Small Urinary Tract Stones: The Available Options in Rural Areas

How common are Urinary tract stones?

Urinary tract stones are found in 5 to 15 percent of the population in most countries (1). However, in India there is wide regional variation, and in some areas, the incidence is as high as 7.6% (2). The stones form when the urine is concentrated. Places that have a hot, humid climate like Northeast India have higher incidence of stone formation. In smaller hilly areas that are not cold, people sweat a lot and lose a lot of fluid as sweat, since they do lot of climbing and do not have free access to water.

What causes the formation of the stones?

The most common cause of stone formation is dehydration, as mentioned earlier. This causes less urine and greater concentration of the stone-forming substances in the urine. Hence, people who do strenuous activity without taking adequate fluids are prone to stone formation. About three fourths of the stones are calcium stones. Other substances like uric acid (which are more common in some areas), magnesium ammonium phosphate (which occurs in infected stones called Struvite stones), oxalates, some medicines, etc., contribute to stone formation. Some diseases like gout, parathyroid disease and sometimes even diabetes, inflammatory bowel disease and increased blood pressure contribute to stone formation (3). However, most of the time, the cause is not definitely known and, dehydration contributes to stone formation.

What symptoms do the stones cause?

Many stones can cause no symptoms when they are small. The most common symptom is back pain, typically in the loin or more towards one side in the back. The pain could be severe or mild, and it could radiate or move along to the front side to the groin. Depending on the location of the stone, the pain could be present at the lower abdomen or the tip of the genitalia.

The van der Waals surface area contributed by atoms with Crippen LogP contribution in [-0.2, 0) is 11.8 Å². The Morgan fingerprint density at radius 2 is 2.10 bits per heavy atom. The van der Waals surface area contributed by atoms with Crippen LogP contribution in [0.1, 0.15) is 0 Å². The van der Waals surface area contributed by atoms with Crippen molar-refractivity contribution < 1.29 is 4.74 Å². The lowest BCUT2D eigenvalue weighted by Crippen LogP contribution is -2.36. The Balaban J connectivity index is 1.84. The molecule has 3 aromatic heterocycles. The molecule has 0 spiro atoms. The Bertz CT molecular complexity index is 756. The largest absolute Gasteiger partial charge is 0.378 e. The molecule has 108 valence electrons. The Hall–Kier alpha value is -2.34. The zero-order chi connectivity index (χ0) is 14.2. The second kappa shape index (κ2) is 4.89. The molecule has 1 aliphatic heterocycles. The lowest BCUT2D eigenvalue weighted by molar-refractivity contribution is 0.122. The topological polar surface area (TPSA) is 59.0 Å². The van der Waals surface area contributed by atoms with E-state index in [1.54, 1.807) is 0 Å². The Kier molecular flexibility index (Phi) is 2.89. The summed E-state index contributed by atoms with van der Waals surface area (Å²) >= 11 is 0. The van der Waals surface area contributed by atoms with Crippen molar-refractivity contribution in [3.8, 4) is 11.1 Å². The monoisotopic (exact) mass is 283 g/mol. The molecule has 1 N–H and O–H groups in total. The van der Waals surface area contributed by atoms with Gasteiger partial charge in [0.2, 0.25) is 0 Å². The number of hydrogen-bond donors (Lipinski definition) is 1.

The pain is due to the increased effort of the urinary tract to push the stone out, and stretching of the covering or capsule of the Kidney. It is colicky in nature. The intensity gradually increases and comes down in pulses. Infected stones can cause pus in the urine or foul smelling urine, and also irritation while passing urine. Sometimes blood is present in the urine.

How is the diagnosis made?

The stones in the kidney or bladder could be diagnosed by ultrasound examination. X-ray of the KUB region could help in the diagnosis of stones in the ureter or passage from the kidney to the bladder. However, experts are necessary to make the diagnosis, because they need to know the line of the ureter and the shape of the stone, etc., and small stones could be easily missed by those who do not have much experience. Using contrast material to delineate the urinary tract is called IVU or intravenous urogram. It is expensive and not available in many rural areas. CT scan, MRI, etc., can be used to diagnose stones but are not usually necessary. Sometimes diagnostic cystoscopy might be required for diagnosing the small bladder stone or stones in the urethra.

When is further testing required?

Patients with the following conditions would benefit by metabolic evaluation at a bigger center:

  1. Recurrent stones
  2. Stones in very young patients
  3. Stones on both sides
  4. Large number of stones and unusual stones.

Several blood tests and tests carried out on urine collected over a period of 24 hours would be required for these patients.